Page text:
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ABSTRACT INFORMATION
Title: '4 Hour Versus 24 Hour Screen Time: Does it Really Make a Difference?'
Track: 9 - Program Evaluation and Quality Improvement
Keyword(s): hearing screen time; AABR, cost analysis
Learning Objectives:
  1. assess the impact of changes in overall nursery protocols on efficiency of a hearing screening program

Abstract:

Newborn hearing screening programs are integrated within the often busy, frequently changing and complex protocols of the newborn nurseries and inpatient admissions. Seemingly unrelated and minor changes in this complex microcosm can have unexpected consequences on the efficiency and outcomes of the hearing screening program. In an ever-changing landscape, hearing screening programs must constantly assess their function and make modifications as needed to maintain quality patient care. Since the inception of the Universal Newborn Hearing Screening program in 1999, Parkland Hospital in Dallas Texas has utilized screening ABR on all infants, maintaining a low initial refer rate and short screen time, with the initial screen being completed within the first 4 hours of life. On September 1, 2013 Texas House Bill 740 was implemented, requiring screening for congenital heart defects on all newborns. The Texas Department of State Health Services guidelines indicate O2 saturation screen to be completed at 24 hours of life or later. The Parkland nursery team decided the Hearing Screen Technicians would also complete the O2 saturation assessments and therefore shifted the initial hearing screen from 4 to 24 hours so they could be completed at the same time. This change in initial screen time had many unintended consequences with potential to impact the efficiency, efficacy and cost of the hearing screen program. The impact of this change on screen time, initial refer rate and cost of the program will be presented along with assessment of other contributory factors identified.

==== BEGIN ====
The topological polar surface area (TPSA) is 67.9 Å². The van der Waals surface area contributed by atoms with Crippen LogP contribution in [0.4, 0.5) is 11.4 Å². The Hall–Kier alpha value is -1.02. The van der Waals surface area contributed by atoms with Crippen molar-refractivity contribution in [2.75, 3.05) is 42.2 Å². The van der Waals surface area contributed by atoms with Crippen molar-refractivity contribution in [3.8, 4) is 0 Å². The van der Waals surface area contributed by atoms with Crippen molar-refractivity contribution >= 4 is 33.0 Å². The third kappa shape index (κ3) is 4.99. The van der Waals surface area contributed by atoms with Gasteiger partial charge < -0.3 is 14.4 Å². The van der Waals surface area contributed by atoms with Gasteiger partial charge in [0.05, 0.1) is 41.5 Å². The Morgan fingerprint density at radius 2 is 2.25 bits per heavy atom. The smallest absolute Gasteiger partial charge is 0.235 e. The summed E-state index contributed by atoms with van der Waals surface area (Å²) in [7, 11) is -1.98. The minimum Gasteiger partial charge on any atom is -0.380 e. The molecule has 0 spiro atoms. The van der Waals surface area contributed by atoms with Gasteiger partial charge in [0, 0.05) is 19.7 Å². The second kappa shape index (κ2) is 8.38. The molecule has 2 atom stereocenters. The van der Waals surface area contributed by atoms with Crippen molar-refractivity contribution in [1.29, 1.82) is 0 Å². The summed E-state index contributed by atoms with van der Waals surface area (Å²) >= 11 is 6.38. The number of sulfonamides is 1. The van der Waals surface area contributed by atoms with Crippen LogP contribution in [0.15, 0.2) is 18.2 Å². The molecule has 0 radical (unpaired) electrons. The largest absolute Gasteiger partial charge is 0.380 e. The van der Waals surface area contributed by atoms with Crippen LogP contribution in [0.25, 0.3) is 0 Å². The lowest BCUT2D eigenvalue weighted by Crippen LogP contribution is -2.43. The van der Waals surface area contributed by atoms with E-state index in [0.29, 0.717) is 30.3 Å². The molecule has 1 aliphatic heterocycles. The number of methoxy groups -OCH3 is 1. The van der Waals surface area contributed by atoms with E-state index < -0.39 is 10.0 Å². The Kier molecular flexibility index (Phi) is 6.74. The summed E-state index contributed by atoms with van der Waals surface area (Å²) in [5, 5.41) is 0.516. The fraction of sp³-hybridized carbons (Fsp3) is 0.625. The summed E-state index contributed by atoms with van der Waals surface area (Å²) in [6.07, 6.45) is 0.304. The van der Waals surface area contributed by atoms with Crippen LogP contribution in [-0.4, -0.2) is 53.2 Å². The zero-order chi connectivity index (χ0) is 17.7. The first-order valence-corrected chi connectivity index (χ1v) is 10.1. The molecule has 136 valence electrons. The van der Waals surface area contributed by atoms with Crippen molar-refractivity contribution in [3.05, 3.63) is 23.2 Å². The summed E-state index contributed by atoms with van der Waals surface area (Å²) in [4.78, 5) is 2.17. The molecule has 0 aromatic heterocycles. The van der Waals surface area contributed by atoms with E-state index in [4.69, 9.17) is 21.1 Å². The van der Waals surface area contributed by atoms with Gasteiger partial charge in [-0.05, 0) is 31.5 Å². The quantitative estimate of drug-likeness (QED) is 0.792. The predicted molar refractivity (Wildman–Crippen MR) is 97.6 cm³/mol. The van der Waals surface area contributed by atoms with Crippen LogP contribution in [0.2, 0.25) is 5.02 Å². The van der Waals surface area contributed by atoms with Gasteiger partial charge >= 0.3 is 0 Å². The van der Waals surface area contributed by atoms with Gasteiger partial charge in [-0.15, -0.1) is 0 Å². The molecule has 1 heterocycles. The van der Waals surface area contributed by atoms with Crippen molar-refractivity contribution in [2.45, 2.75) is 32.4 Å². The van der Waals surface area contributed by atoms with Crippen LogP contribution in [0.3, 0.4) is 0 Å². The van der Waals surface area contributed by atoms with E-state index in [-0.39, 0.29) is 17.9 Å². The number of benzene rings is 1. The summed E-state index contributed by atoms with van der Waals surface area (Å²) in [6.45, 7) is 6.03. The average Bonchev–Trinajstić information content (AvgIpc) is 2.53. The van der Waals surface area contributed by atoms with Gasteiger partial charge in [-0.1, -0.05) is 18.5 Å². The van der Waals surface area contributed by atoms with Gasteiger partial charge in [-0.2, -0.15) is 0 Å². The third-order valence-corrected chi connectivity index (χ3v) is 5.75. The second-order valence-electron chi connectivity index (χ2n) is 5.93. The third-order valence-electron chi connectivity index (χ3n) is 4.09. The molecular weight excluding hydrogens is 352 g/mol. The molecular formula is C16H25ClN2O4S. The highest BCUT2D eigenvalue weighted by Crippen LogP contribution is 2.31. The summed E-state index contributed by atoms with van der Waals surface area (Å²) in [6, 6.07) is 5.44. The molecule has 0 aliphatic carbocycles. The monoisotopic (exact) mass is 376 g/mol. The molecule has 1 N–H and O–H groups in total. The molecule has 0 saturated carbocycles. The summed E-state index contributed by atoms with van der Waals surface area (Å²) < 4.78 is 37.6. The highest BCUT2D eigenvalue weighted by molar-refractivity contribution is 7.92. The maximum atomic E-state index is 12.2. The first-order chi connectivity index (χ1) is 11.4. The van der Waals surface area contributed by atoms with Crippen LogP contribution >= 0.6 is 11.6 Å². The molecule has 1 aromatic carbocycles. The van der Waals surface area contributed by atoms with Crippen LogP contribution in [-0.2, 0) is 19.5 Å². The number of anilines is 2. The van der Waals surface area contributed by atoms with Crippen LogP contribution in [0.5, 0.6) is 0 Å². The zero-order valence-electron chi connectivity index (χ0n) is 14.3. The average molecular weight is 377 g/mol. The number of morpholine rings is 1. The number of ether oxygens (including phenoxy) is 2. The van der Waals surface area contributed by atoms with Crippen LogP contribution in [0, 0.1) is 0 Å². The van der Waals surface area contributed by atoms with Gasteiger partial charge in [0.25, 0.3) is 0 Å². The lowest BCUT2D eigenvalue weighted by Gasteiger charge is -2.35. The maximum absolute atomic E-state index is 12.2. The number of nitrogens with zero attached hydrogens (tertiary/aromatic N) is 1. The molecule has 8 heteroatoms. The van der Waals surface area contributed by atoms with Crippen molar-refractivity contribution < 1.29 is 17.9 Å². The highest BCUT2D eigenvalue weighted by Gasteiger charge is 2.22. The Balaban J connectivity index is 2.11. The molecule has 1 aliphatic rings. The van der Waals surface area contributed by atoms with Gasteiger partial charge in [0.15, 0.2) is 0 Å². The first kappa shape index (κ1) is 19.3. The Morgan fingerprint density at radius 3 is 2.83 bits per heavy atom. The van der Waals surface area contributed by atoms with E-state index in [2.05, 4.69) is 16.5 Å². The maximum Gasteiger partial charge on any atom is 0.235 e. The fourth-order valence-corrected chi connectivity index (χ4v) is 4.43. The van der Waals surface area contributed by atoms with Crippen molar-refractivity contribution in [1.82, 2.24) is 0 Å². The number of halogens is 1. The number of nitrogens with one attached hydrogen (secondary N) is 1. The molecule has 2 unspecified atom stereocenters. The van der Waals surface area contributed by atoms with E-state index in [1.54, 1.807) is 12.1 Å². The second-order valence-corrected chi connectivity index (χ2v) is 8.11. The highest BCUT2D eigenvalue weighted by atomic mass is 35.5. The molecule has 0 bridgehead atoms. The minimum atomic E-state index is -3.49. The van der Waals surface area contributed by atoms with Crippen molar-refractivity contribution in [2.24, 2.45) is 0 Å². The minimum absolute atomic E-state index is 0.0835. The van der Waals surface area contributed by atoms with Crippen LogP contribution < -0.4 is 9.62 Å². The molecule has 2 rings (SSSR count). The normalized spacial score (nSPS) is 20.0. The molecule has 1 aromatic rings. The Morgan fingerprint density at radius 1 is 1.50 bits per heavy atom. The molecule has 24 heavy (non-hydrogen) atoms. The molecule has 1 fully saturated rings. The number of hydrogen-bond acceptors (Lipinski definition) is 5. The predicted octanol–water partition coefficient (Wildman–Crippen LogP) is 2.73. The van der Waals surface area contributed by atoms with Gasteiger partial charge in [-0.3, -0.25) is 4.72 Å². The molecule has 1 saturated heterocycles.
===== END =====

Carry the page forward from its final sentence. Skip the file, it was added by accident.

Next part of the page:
Presentation: Tuesday_Stopher_215_KrisOwen_1632.pdf

Handouts: Handout is not Available
CART: Topical Session 6- 1632.docx
PRESENTER(S) / AUTHOR(S) INFORMATION
Angela Shoup - POC,Author
UT Southwestern Medical Center at Dallas, Texas
     Credentials: Ph.D.
     Other Affiliations: Parkland Hospital, Dallas, Texas Children's Medical Center at Dallas, Texas
      Angela Shoup, Ph.D. is an Associate Professor in the Department of Otolaryngology – Head and Neck Surgery at the University of Texas Southwestern Medical Center where she also serves as Director of the Division of Communicative and Vestibular Disorders. Dr. Shoup is affiliated with the Aston Ambulatory Care Center, Parkland Hospital and Childrens Health. Dr. Shoup has published articles and textbook chapters on audiologic procedures, including newborn hearing screening, and implantable hearing aids. She has been an invited speaker at national and international meetings. She served as President of the Texas Academy of Audiology, Chair of the Ethical Practices Committee for the American Academy of Audiology, and Chair of the Board of Trustees for the American Academy of Audiology Foundation.
Kris Owen - Primary Presenter,Author
UT Southwestern Medical Center at Dallas, Texas
     Credentials: Au.D.
     Other Affiliations: Parkland Hospital, Dallas, Texas Childrens Medical Center, Dallas, Texas
      Kris Owen, Au.D. is a pediatric audiologist that serves as coordinator of the Universal Newborn Hearing Screening Program at Parkland Hospital. She also provides diagnostic pediatric assessments at Childrens Medical Center. Her research interests focus on universal newborn hearing screening, CMV, and pediatric diagnostic assessment.
      ASHA DISCLOSURE:

Financial - No relevant financial relationship exist.

Nonfinancial - No relevant nonfinancial relationship exist.
April Townsley - Author
UT Southwestern Medical Center at Dallas, Texas
     Credentials: Au.D.
     Other Affiliations: Parkland Hospital, Dallas, Texas Childrens Medical Center, Dallas, Texas
      April Townsley, Au.D. is a pediatric audiologist who serves on the nursery for the Universal Newborn Hearing Screening Program at Parkland Hospital and also serves as a diagnostic pediatric audiologist at Childrens Medical Center.